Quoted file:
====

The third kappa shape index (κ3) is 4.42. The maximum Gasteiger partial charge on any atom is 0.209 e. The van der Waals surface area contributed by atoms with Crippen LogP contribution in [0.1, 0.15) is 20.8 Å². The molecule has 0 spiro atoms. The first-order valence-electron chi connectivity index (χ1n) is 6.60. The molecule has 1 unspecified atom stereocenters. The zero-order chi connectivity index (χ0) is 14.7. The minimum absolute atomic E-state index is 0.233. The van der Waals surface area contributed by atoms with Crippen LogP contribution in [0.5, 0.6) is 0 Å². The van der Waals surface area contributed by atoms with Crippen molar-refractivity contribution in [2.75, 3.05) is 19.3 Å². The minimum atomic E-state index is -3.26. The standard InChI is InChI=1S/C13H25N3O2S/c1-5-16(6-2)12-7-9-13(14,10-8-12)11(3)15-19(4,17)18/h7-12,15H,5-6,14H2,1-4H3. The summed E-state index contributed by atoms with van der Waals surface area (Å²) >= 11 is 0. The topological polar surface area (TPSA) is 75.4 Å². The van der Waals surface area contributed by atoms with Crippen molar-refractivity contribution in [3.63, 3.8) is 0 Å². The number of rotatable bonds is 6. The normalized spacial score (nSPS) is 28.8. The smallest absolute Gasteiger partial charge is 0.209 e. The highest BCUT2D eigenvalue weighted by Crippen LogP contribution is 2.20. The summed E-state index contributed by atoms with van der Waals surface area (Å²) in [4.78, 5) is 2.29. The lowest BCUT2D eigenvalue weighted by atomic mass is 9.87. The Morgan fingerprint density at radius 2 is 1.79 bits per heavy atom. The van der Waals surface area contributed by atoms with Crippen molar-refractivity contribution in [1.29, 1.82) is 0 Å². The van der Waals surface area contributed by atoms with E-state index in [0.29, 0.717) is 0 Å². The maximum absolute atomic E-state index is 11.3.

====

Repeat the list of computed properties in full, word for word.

The third kappa shape index (κ3) is 4.42. The maximum Gasteiger partial charge on any atom is 0.209 e. The van der Waals surface area contributed by atoms with Crippen LogP contribution in [0.1, 0.15) is 20.8 Å². The molecule has 0 spiro atoms. The first-order valence-electron chi connectivity index (χ1n) is 6.60. The molecule has 1 unspecified atom stereocenters. The zero-order chi connectivity index (χ0) is 14.7. The minimum absolute atomic E-state index is 0.233. The van der Waals surface area contributed by atoms with Crippen LogP contribution in [0.5, 0.6) is 0 Å². The van der Waals surface area contributed by atoms with Crippen molar-refractivity contribution in [2.75, 3.05) is 19.3 Å². The minimum atomic E-state index is -3.26. The standard InChI is InChI=1S/C13H25N3O2S/c1-5-16(6-2)12-7-9-13(14,10-8-12)11(3)15-19(4,17)18/h7-12,15H,5-6,14H2,1-4H3. The summed E-state index contributed by atoms with van der Waals surface area (Å²) >= 11 is 0. The topological polar surface area (TPSA) is 75.4 Å². The van der Waals surface area contributed by atoms with Crippen molar-refractivity contribution in [3.63, 3.8) is 0 Å². The number of rotatable bonds is 6. The normalized spacial score (nSPS) is 28.8. The smallest absolute Gasteiger partial charge is 0.209 e. The highest BCUT2D eigenvalue weighted by Crippen LogP contribution is 2.20. The summed E-state index contributed by atoms with van der Waals surface area (Å²) in [4.78, 5) is 2.29. The lowest BCUT2D eigenvalue weighted by atomic mass is 9.87. The Morgan fingerprint density at radius 2 is 1.79 bits per heavy atom. The van der Waals surface area contributed by atoms with Crippen molar-refractivity contribution in [1.29, 1.82) is 0 Å². The van der Waals surface area contributed by atoms with E-state index in [0.29, 0.717) is 0 Å². The maximum absolute atomic E-state index is 11.3.